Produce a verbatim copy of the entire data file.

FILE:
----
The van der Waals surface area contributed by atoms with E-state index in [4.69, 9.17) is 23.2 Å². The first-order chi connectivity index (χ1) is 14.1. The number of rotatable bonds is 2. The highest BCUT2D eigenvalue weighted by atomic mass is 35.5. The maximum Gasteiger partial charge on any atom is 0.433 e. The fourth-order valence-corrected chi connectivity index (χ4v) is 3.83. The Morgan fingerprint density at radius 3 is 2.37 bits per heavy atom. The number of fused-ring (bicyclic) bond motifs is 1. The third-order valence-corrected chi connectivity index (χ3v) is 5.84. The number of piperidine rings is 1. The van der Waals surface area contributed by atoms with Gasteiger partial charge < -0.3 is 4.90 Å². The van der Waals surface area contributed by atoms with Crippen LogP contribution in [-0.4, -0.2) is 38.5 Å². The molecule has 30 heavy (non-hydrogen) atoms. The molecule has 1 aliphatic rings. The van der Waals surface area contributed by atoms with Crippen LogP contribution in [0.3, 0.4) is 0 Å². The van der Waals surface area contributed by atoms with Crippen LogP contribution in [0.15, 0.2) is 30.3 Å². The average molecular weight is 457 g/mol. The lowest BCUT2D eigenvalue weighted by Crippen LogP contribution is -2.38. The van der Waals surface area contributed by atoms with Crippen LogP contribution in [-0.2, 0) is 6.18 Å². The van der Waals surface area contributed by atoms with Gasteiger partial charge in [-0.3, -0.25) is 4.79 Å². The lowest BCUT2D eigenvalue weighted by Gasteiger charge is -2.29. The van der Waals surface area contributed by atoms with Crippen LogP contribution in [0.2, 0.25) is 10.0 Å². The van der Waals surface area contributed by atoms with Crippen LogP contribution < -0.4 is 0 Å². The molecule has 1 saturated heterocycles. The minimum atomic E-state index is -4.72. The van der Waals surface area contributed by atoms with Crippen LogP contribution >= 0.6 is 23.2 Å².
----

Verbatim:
The van der Waals surface area contributed by atoms with E-state index in [4.69, 9.17) is 23.2 Å². The first-order chi connectivity index (χ1) is 14.1. The number of rotatable bonds is 2. The highest BCUT2D eigenvalue weighted by atomic mass is 35.5. The maximum Gasteiger partial charge on any atom is 0.433 e. The fourth-order valence-corrected chi connectivity index (χ4v) is 3.83. The Morgan fingerprint density at radius 3 is 2.37 bits per heavy atom. The number of fused-ring (bicyclic) bond motifs is 1. The third-order valence-corrected chi connectivity index (χ3v) is 5.84. The number of piperidine rings is 1. The van der Waals surface area contributed by atoms with Gasteiger partial charge < -0.3 is 4.90 Å². The van der Waals surface area contributed by atoms with Crippen LogP contribution in [-0.4, -0.2) is 38.5 Å². The molecule has 30 heavy (non-hydrogen) atoms. The molecule has 1 aliphatic rings. The van der Waals surface area contributed by atoms with Crippen LogP contribution in [0.3, 0.4) is 0 Å². The van der Waals surface area contributed by atoms with Crippen LogP contribution in [0.15, 0.2) is 30.3 Å². The average molecular weight is 457 g/mol. The lowest BCUT2D eigenvalue weighted by Crippen LogP contribution is -2.38. The van der Waals surface area contributed by atoms with Crippen LogP contribution in [-0.2, 0) is 6.18 Å². The van der Waals surface area contributed by atoms with Gasteiger partial charge in [-0.3, -0.25) is 4.79 Å². The lowest BCUT2D eigenvalue weighted by Gasteiger charge is -2.29. The van der Waals surface area contributed by atoms with Crippen LogP contribution in [0.2, 0.25) is 10.0 Å². The van der Waals surface area contributed by atoms with Crippen LogP contribution < -0.4 is 0 Å². The molecule has 1 saturated heterocycles. The minimum atomic E-state index is -4.72. The van der Waals surface area contributed by atoms with Crippen LogP contribution >= 0.6 is 23.2 Å².